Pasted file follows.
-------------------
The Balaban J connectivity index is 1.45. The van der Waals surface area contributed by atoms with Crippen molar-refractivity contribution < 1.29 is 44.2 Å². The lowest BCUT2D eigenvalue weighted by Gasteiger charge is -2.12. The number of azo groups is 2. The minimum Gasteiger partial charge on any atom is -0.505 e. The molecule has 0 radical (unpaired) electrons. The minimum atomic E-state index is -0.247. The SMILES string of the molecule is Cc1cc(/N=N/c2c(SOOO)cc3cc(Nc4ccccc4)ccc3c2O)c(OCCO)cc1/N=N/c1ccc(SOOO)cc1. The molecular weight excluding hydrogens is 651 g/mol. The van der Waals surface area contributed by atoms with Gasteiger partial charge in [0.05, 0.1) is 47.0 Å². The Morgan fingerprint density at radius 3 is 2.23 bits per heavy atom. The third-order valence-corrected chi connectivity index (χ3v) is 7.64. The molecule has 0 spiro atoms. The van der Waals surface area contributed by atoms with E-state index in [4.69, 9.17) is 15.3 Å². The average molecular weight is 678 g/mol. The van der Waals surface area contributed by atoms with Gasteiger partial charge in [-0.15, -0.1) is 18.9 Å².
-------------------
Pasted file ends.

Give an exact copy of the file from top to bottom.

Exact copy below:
The Balaban J connectivity index is 1.45. The van der Waals surface area contributed by atoms with Crippen molar-refractivity contribution < 1.29 is 44.2 Å². The lowest BCUT2D eigenvalue weighted by Gasteiger charge is -2.12. The number of azo groups is 2. The minimum Gasteiger partial charge on any atom is -0.505 e. The molecule has 0 radical (unpaired) electrons. The minimum atomic E-state index is -0.247. The SMILES string of the molecule is Cc1cc(/N=N/c2c(SOOO)cc3cc(Nc4ccccc4)ccc3c2O)c(OCCO)cc1/N=N/c1ccc(SOOO)cc1. The molecular weight excluding hydrogens is 651 g/mol. The van der Waals surface area contributed by atoms with Gasteiger partial charge in [0.05, 0.1) is 47.0 Å². The Morgan fingerprint density at radius 3 is 2.23 bits per heavy atom. The third-order valence-corrected chi connectivity index (χ3v) is 7.64. The molecule has 0 spiro atoms. The van der Waals surface area contributed by atoms with E-state index in [4.69, 9.17) is 15.3 Å². The average molecular weight is 678 g/mol. The van der Waals surface area contributed by atoms with Gasteiger partial charge in [-0.15, -0.1) is 18.9 Å².